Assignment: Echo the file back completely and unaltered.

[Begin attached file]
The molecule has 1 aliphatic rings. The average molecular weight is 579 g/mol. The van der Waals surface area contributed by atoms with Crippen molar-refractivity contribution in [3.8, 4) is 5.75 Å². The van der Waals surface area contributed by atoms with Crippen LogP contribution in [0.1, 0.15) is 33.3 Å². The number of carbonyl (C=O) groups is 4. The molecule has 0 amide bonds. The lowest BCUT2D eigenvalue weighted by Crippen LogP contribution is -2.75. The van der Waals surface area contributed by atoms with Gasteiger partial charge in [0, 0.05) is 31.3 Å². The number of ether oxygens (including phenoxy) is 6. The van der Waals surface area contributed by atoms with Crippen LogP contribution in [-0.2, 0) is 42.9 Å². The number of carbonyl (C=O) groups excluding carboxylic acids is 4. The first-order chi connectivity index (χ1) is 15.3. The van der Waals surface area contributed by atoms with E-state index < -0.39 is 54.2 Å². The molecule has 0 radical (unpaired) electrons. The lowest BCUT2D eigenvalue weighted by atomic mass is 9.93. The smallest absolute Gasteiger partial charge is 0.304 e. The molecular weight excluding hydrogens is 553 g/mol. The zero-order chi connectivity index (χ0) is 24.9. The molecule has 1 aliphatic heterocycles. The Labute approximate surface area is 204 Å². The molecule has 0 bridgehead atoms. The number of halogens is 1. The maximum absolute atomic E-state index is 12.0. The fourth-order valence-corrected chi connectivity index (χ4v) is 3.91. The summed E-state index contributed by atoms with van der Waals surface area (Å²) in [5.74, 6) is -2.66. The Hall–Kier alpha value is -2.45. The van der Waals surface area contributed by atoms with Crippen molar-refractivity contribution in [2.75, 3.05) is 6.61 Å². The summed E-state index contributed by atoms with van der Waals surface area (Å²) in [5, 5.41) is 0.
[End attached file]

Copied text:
The molecule has 1 aliphatic rings. The average molecular weight is 579 g/mol. The van der Waals surface area contributed by atoms with Crippen molar-refractivity contribution in [3.8, 4) is 5.75 Å². The van der Waals surface area contributed by atoms with Crippen LogP contribution in [0.1, 0.15) is 33.3 Å². The number of carbonyl (C=O) groups is 4. The molecule has 0 amide bonds. The lowest BCUT2D eigenvalue weighted by Crippen LogP contribution is -2.75. The van der Waals surface area contributed by atoms with Gasteiger partial charge in [0, 0.05) is 31.3 Å². The number of ether oxygens (including phenoxy) is 6. The van der Waals surface area contributed by atoms with Crippen LogP contribution in [-0.2, 0) is 42.9 Å². The number of carbonyl (C=O) groups excluding carboxylic acids is 4. The first-order chi connectivity index (χ1) is 15.3. The van der Waals surface area contributed by atoms with E-state index < -0.39 is 54.2 Å². The molecule has 0 radical (unpaired) electrons. The lowest BCUT2D eigenvalue weighted by atomic mass is 9.93. The smallest absolute Gasteiger partial charge is 0.304 e. The molecular weight excluding hydrogens is 553 g/mol. The zero-order chi connectivity index (χ0) is 24.9. The molecule has 1 aliphatic heterocycles. The Labute approximate surface area is 204 Å². The molecule has 0 bridgehead atoms. The number of halogens is 1. The maximum absolute atomic E-state index is 12.0. The fourth-order valence-corrected chi connectivity index (χ4v) is 3.91. The summed E-state index contributed by atoms with van der Waals surface area (Å²) in [5.74, 6) is -2.66. The Hall–Kier alpha value is -2.45. The van der Waals surface area contributed by atoms with Crippen molar-refractivity contribution in [2.75, 3.05) is 6.61 Å². The summed E-state index contributed by atoms with van der Waals surface area (Å²) in [5, 5.41) is 0.